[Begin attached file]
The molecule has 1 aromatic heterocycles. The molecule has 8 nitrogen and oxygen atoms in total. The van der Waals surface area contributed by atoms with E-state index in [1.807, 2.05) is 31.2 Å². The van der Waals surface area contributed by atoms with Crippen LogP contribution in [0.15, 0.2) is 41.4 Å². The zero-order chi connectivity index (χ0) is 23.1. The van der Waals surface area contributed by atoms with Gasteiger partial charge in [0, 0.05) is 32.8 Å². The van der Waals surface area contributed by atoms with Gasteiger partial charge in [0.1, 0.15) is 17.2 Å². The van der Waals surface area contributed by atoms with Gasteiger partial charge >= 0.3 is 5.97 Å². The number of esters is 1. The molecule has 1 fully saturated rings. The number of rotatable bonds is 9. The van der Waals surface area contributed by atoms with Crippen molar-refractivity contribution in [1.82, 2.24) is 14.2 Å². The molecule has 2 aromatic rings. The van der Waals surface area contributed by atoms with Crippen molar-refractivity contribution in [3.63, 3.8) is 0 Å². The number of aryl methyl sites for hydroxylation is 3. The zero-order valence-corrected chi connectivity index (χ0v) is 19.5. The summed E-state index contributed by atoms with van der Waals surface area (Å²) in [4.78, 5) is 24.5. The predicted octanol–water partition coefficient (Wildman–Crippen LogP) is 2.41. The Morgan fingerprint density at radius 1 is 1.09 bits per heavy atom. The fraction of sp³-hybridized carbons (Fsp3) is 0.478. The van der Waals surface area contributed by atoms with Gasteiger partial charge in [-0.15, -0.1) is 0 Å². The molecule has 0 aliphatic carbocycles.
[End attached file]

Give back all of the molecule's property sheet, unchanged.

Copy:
The molecule has 1 aromatic heterocycles. The molecule has 8 nitrogen and oxygen atoms in total. The van der Waals surface area contributed by atoms with E-state index in [1.807, 2.05) is 31.2 Å². The van der Waals surface area contributed by atoms with Crippen LogP contribution in [0.15, 0.2) is 41.4 Å². The zero-order chi connectivity index (χ0) is 23.1. The van der Waals surface area contributed by atoms with Gasteiger partial charge in [0, 0.05) is 32.8 Å². The van der Waals surface area contributed by atoms with Gasteiger partial charge in [0.1, 0.15) is 17.2 Å². The van der Waals surface area contributed by atoms with Gasteiger partial charge >= 0.3 is 5.97 Å². The number of esters is 1. The molecule has 1 fully saturated rings. The number of rotatable bonds is 9. The van der Waals surface area contributed by atoms with Crippen molar-refractivity contribution in [1.82, 2.24) is 14.2 Å². The molecule has 2 aromatic rings. The van der Waals surface area contributed by atoms with Crippen molar-refractivity contribution in [3.63, 3.8) is 0 Å². The number of aryl methyl sites for hydroxylation is 3. The zero-order valence-corrected chi connectivity index (χ0v) is 19.5. The summed E-state index contributed by atoms with van der Waals surface area (Å²) in [4.78, 5) is 24.5. The predicted octanol–water partition coefficient (Wildman–Crippen LogP) is 2.41. The Morgan fingerprint density at radius 1 is 1.09 bits per heavy atom. The fraction of sp³-hybridized carbons (Fsp3) is 0.478. The van der Waals surface area contributed by atoms with Gasteiger partial charge in [-0.15, -0.1) is 0 Å². The molecule has 0 aliphatic carbocycles.